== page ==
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Details of Grant 

EPSRC Reference: EP/P004407/1
Title: SYNC: Synergistic Network Policy Management for Cloud Data Centres
Principal Investigator: Tso, Dr F
Other Investigators:
Researcher Co-Investigators:
Project Partners:
BrightOffice Limited University of Glasgow
Department: Computing and Mathematical Sciences
Organisation: Liverpool John Moores University
Scheme: First Grant - Revised 2009
Starts: 01 February 2017 Ends: 31 March 2017 Value (£): 100,786
EPSRC Research Topic Classifications:
Networks & Distributed Systems
EPSRC Industrial Sector Classifications:
Related Grants:
Panel History:
Panel DatePanel NameOutcome
19 Jul 2016 EPSRC ICT Prioritisation Panel - Jul 2016 Announced
Summary on Grant Application Form
All computer networks, including cloud data centre networks, are governed by high-level policies derived from network-wide requirements, such as "file servers should only be accessible by internal IP (Internet Protocol) addresses". Upon deployment, an individual policy is realised as a composition (or chain) of network packets processing rules that will be placed in a specified sequence of network function boxes within the network.

Traditionally, implementing network policy is an error-prone manual configuration process. Emerging technologies such as Software-Defined Networking (SDN) and Network Function Virtualisation (NFV) have largely eliminated the need of manual configuration through software automation. Nevertheless, the use of SDN and NFV have resulted in greater number of independent network nodes that dynamically generate and implement policy rules respectively, making correct policy implementation a hard problem to solve. Worse still, this problem is amplified by the dynamic virtual machine (VM) consolidation in cloud data centre since migrating VMs means that the "specified sequence" must also be updated across the network. Imperfect policy implementation will lead to policy violation that attributes to 78% of data centre downtime, which costs $5,600(£3,758) per minute.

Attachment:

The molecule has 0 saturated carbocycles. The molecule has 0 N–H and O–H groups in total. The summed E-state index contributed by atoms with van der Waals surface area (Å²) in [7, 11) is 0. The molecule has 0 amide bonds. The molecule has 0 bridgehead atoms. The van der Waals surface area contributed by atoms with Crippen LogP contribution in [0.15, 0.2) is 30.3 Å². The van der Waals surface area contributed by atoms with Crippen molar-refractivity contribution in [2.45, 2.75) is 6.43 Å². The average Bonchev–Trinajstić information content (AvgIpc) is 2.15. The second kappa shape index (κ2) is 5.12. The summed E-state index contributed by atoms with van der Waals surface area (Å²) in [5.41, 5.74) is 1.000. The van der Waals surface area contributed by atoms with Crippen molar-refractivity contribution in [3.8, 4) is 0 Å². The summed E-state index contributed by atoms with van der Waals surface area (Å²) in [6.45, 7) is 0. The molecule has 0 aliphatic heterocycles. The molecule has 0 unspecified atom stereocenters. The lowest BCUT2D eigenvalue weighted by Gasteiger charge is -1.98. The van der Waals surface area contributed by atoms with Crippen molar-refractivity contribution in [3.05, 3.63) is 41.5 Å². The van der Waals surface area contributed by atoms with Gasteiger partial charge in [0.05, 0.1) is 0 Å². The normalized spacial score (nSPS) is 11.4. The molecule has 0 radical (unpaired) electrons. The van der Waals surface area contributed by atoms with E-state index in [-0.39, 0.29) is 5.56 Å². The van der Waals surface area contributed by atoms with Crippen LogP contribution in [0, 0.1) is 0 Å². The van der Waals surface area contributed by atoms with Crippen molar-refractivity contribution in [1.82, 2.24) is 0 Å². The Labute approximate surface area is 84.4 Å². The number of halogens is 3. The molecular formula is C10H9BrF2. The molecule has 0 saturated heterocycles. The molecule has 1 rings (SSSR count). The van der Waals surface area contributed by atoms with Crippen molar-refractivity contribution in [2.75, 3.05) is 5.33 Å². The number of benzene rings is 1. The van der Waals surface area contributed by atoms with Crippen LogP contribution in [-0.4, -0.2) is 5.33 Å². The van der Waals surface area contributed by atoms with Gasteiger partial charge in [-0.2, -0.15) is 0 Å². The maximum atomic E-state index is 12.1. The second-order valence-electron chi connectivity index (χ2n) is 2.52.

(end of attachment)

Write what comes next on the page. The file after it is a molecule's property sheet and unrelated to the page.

This demonstrates the necessity of synergistic placement of network policy rules and application VMs, as captured in the SYNC project hypothesis: Infrastructural configuration and utilisation as well as application performance of cloud data centres is largely dictated by the placement of network policy rules and application virtual machines. This is in contrast to the existing approaches which either only consider static rules placement, or perform dynamic placement without taking into account the application VMs.

In this project, we propose the development of SYNC, a synergistic network policy management framework that will lever synergy amongst a) policy rules, b) applications and c) underlying temporal network state for achieving network-wide performance optimisation. In order to realise SYNC, the following research and development tasks will take place:

i). The high-level network policy expressions will be decomposed into minimum set of network-wide consistent chains of rules, which are in turn implemented in network function boxes at different network locations, e.g. middleboxes, network switches, and end hosts.

ii). The underlying network state will be exploited to (re)arrange application virtual machines and rules so that the network-wide impact of pairwise traffic patterns is minimised.

The key challenge in this innovation will be the scale of the underlying infrastructure, which can have up to a million VMs and millions of rules. We will construct appropriate models and efficient algorithms, combined with SDN and NFV overcome this challenge.

We intend to publish research outcome in prestigious journals and conferences, provide open-access to the research data, and commercialise our intellectual property.
Key Findings
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Potential use in non-academic contexts
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Date Materialised
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Further Information:  
Organisation Website: http://www.livjm.ac.uk